The Eels Will Rock You on Lollapalooza’s First Afternoon

Lollapalooza 2006 will boast more than 120 bands on eight stages, all over the course of three days in Chicago’s Grant Park.

This August 4th through 6th promises dozens of unforgettable performances, most of which you will miss unless you approach the festival with a game plan and an open mind. Some of the most interesting artists on the bill are resigned to daytime sets to make room for more commercially successful headliners. But if you have wrangled the time off of work to view the festival in its entirety, you can count on an intimate and receptive set from rock veterans the eels.

At 2:30 in the afternoon on the first day, coordinators have booked the eels, fresh off the release of With Strings: Live at Town Hall, a live album that produces all necessary evidence that the band is a formidable rock act on stage as well as in the studio. Adding this release to the band’s six previous albums, their catalog of songs will provide a perfect soundtrack to Friday afternoon’s laid back but anticipatory feel.

Formed in 1995, the eels were originally grouped into the prevailing alternative rock movement of the time. One listen to their first single, “Novocaine for the Soul” confirmed a sound that blended the musical and lyrical content that was similar to the major acts of the time with an intriguing timeless quality that was more reliant on singer-songwriter forefathers. This is due in no small part to eels’ front man (and sometimes sole member), E.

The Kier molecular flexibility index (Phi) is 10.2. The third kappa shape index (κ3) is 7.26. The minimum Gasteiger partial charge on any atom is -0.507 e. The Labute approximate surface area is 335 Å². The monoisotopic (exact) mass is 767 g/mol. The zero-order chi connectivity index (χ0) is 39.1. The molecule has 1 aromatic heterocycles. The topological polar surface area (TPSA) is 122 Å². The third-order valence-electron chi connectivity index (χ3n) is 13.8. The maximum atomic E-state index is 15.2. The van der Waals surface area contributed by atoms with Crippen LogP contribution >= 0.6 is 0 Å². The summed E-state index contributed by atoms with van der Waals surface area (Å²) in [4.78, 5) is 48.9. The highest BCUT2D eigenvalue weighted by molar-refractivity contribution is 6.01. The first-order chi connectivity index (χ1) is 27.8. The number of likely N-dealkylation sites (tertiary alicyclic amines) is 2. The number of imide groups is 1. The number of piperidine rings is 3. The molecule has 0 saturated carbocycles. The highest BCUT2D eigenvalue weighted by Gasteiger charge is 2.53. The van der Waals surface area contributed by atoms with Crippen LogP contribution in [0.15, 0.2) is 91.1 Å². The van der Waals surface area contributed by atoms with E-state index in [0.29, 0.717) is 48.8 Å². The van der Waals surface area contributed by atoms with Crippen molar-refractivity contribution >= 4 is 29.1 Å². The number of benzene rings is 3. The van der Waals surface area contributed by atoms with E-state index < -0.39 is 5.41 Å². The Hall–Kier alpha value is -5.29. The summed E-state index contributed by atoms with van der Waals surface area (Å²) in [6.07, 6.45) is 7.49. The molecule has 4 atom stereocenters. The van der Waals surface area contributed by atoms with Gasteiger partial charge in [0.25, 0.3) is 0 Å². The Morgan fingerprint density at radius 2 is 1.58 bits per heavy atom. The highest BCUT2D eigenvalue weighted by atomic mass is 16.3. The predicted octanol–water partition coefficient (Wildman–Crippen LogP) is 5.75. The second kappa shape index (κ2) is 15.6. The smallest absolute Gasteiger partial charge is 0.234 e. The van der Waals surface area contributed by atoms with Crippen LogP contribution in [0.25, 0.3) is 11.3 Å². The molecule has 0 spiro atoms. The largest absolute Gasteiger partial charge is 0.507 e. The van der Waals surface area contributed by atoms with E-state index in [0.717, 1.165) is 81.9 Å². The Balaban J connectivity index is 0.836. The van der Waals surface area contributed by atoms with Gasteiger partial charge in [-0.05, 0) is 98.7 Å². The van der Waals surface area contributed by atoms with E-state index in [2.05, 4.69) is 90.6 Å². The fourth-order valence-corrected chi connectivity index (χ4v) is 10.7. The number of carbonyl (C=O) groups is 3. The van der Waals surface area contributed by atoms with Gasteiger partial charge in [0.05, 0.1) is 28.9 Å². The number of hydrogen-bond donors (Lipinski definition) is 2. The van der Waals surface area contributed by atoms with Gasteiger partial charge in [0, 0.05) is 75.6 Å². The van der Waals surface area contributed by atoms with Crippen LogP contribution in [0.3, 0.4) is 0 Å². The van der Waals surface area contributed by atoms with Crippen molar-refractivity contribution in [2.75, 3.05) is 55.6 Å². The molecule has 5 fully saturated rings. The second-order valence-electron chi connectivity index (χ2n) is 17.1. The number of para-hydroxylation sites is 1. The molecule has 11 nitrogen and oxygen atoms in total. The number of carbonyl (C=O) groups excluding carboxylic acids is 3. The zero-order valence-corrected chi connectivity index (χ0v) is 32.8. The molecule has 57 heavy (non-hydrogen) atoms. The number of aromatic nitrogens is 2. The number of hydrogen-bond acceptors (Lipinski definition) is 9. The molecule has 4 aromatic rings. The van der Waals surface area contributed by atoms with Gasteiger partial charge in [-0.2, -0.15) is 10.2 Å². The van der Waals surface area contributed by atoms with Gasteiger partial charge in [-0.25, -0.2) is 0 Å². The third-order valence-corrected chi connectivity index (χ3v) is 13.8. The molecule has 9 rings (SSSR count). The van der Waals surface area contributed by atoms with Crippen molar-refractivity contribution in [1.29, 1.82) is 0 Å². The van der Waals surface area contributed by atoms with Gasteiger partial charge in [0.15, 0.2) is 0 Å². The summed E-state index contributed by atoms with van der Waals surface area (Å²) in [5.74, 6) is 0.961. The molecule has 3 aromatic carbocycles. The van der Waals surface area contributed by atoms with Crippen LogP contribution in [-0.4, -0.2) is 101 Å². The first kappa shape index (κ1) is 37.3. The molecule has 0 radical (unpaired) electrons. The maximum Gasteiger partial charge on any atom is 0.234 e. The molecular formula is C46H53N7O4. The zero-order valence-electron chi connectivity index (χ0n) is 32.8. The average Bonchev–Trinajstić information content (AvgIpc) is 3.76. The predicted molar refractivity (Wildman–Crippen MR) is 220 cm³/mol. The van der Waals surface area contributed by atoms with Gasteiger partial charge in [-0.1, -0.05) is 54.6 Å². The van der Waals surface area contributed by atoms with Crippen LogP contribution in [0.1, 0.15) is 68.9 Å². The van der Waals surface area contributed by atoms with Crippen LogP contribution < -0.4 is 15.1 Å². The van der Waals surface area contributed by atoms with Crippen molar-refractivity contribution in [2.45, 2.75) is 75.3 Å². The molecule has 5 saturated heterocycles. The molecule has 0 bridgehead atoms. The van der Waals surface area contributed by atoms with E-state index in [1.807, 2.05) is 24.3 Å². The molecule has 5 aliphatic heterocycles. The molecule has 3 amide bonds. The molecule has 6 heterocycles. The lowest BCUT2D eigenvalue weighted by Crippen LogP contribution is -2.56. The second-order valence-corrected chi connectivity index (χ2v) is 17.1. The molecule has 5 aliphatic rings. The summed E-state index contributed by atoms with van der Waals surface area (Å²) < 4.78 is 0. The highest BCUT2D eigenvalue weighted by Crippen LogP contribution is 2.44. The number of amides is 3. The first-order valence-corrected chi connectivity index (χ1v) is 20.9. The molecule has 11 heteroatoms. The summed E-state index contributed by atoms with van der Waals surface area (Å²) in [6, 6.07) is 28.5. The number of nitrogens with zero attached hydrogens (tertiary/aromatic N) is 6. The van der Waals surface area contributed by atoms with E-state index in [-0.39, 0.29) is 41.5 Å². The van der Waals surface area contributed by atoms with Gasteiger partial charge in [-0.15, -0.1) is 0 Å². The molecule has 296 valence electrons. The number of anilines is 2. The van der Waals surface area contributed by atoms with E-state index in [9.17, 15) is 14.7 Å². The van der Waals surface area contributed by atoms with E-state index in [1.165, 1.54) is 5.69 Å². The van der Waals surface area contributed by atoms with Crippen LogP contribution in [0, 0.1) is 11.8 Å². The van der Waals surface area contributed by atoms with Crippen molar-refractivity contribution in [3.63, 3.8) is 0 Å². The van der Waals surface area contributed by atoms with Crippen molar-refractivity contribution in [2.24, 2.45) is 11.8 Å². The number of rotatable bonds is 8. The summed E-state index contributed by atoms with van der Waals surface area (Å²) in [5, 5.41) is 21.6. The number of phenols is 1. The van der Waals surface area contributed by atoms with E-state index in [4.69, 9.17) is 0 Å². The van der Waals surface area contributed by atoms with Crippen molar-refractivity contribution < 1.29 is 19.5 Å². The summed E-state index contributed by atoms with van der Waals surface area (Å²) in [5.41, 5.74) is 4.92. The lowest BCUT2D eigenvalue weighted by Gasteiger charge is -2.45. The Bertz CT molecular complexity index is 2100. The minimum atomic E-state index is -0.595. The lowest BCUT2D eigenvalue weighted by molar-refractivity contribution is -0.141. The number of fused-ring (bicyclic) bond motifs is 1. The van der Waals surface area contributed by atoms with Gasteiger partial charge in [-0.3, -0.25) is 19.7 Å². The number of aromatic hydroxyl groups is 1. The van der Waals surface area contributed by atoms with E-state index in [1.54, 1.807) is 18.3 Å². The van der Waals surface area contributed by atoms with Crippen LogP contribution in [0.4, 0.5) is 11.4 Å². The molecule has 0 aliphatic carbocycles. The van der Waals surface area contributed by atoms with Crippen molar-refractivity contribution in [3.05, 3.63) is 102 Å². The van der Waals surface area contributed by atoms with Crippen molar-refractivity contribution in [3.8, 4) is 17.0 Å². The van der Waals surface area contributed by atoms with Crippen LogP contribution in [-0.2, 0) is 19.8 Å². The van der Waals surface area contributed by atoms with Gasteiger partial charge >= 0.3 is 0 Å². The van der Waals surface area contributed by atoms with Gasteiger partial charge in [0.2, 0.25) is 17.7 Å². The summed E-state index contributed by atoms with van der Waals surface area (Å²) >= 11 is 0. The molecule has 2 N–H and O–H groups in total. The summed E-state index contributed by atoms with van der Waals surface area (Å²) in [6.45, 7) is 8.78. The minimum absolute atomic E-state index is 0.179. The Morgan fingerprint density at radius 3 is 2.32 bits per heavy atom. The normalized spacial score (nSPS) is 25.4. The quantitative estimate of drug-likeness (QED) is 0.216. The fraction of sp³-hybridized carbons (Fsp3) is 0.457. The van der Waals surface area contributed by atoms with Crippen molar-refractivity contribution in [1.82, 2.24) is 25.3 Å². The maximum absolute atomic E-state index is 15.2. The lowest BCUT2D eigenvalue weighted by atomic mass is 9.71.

The 43-year-old Virginia native does the bulk of the band’s writing, composing, and recording. He is, for any performance or tour, the only member a spectator can count on seeing, as E’s recording process often involves session players and guests that do not make it to the performance stage. Fans can expect anywhere from two to seven (in the case of the most recent live album) supporting players, under the watchful lead of E, the band’s somber singer, guitarist, and pianist.

The glare of the MTV buzz that surrounded the band ten years ago (they received three MTV Video Music Award nominations for “Novocaine for the Soul”) is long gone, leaving a band of solid live performers devoid of rock star trappings. In their time slot, they are also competing for an audience with Panic! At the Disco, an up-and-coming band with a decidedly younger fan base. It is all the better for a covertly powerful, dreamy day set for anyone who is paying attention.

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